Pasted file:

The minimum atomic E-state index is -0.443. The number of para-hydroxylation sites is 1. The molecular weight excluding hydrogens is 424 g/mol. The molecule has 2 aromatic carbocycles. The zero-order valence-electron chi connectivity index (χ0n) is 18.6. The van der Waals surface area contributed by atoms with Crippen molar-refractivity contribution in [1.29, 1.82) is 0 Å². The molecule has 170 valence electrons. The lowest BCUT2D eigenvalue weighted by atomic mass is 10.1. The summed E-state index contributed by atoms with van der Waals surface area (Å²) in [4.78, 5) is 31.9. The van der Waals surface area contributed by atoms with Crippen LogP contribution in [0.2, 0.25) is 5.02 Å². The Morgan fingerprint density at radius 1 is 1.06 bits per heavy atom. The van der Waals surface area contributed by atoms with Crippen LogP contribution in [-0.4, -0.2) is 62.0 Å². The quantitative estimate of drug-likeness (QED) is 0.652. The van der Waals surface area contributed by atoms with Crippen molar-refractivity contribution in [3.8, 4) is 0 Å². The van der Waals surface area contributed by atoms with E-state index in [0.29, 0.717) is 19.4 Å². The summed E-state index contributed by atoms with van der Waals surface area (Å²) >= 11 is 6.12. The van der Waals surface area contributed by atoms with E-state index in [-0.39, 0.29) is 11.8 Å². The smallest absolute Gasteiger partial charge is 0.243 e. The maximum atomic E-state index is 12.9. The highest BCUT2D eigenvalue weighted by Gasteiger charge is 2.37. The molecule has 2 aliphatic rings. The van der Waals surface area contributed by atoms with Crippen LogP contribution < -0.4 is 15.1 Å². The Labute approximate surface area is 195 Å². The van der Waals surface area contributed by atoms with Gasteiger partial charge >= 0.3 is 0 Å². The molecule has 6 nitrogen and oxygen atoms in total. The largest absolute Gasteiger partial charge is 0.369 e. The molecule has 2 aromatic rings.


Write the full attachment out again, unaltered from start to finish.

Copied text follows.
The minimum atomic E-state index is -0.443. The number of para-hydroxylation sites is 1. The molecular weight excluding hydrogens is 424 g/mol. The molecule has 2 aromatic carbocycles. The zero-order valence-electron chi connectivity index (χ0n) is 18.6. The van der Waals surface area contributed by atoms with Crippen molar-refractivity contribution in [1.29, 1.82) is 0 Å². The molecule has 170 valence electrons. The lowest BCUT2D eigenvalue weighted by atomic mass is 10.1. The summed E-state index contributed by atoms with van der Waals surface area (Å²) in [4.78, 5) is 31.9. The van der Waals surface area contributed by atoms with Crippen LogP contribution in [0.2, 0.25) is 5.02 Å². The Morgan fingerprint density at radius 1 is 1.06 bits per heavy atom. The van der Waals surface area contributed by atoms with Crippen LogP contribution in [-0.4, -0.2) is 62.0 Å². The quantitative estimate of drug-likeness (QED) is 0.652. The van der Waals surface area contributed by atoms with Crippen molar-refractivity contribution in [3.8, 4) is 0 Å². The van der Waals surface area contributed by atoms with E-state index in [0.29, 0.717) is 19.4 Å². The summed E-state index contributed by atoms with van der Waals surface area (Å²) >= 11 is 6.12. The van der Waals surface area contributed by atoms with E-state index in [-0.39, 0.29) is 11.8 Å². The smallest absolute Gasteiger partial charge is 0.243 e. The maximum atomic E-state index is 12.9. The highest BCUT2D eigenvalue weighted by Gasteiger charge is 2.37. The molecule has 2 aliphatic rings. The van der Waals surface area contributed by atoms with Crippen LogP contribution < -0.4 is 15.1 Å². The Labute approximate surface area is 195 Å². The van der Waals surface area contributed by atoms with Gasteiger partial charge >= 0.3 is 0 Å². The molecule has 6 nitrogen and oxygen atoms in total. The largest absolute Gasteiger partial charge is 0.369 e. The molecule has 2 aromatic rings.